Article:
Imagine that instead of paying your taxes at the end of the year, you paid them all at the beginning: Every dollar you earned went to municipal, state, and federal governments until your taxes were paid off for the year. Then, everything you earned after that was yours to keep. It’s theoretical, of course, but it’s a good measure of the tax burden of a country’s citizens. And you can watch to see how this “Tax Freedom Day” moves in order to determine how your tax burden increases every year.
In 2012, the US Tax Freedom Day is April 24. That means, if every dollar you earned between January 1st and April 8th were paid to the government, every dollar you earned after, until the end of the year, was yours to keep. By comparison, in 1900, the US Tax Freedom Day was January 22. And in 2000, exactly 100 years later, it was May 1st. So although we like seeing that our tax burden has decreased (as indicated by the shift from May 1st to April 9th), it’s still a lot of money to pay.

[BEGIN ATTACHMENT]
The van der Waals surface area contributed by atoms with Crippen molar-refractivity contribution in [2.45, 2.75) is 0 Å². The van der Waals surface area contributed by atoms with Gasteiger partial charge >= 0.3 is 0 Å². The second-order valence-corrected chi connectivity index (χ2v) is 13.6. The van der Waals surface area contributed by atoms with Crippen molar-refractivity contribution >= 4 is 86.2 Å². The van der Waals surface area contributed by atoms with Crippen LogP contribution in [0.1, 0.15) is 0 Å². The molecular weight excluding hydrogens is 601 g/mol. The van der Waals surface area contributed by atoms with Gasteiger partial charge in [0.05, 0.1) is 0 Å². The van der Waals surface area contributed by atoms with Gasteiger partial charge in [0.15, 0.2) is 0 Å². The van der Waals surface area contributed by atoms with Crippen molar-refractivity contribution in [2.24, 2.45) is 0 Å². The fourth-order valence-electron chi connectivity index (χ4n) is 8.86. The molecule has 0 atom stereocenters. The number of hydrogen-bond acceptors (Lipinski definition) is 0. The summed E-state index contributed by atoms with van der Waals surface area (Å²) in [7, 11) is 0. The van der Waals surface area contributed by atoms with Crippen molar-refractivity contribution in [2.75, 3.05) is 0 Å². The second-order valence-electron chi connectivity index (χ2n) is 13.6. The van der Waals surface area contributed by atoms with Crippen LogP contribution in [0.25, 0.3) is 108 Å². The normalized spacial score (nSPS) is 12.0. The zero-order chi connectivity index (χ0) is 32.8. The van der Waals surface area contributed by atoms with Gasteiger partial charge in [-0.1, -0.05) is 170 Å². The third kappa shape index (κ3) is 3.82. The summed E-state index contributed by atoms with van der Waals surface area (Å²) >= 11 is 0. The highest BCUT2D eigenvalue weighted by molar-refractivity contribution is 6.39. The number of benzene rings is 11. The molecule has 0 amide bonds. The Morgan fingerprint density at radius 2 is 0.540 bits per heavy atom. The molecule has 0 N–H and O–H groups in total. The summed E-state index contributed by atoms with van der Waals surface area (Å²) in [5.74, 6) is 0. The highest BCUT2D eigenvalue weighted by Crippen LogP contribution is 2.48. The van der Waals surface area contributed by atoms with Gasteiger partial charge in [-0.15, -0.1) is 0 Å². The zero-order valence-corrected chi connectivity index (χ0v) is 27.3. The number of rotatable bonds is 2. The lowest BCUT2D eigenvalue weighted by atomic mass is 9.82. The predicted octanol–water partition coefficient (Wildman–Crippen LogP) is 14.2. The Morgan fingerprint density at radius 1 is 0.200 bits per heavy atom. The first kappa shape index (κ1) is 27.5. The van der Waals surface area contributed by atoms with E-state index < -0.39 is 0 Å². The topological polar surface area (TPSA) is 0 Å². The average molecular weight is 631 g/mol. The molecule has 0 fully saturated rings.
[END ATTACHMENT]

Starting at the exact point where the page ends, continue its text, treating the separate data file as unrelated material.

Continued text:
So April 24th is a day of celebration. But it’s also a day of mourning. We should be concerned about the amount of taxes we pay and about where those tax dollars are being spent. And, we shouldn’t celebrate too much that our Tax Freedom Day has moved closer to the beginning of the year because some of the lighter tax burden is simply the result of short term tax breaks enacted by the current administration to help with economic recovery. And more alarmingly, according to the Tax Foundation, if Americans had to pay for what the government was actually spending this year, Tax Freedom Day would really fall on May 17.
By comparison, though, Norway and Sweden’s Tax Freedom Day is July 29th. So although I don’t like paying all the taxes we do, I’m proud to be an American.
For more information on Tax Freedom Day for United States taxpayers click here.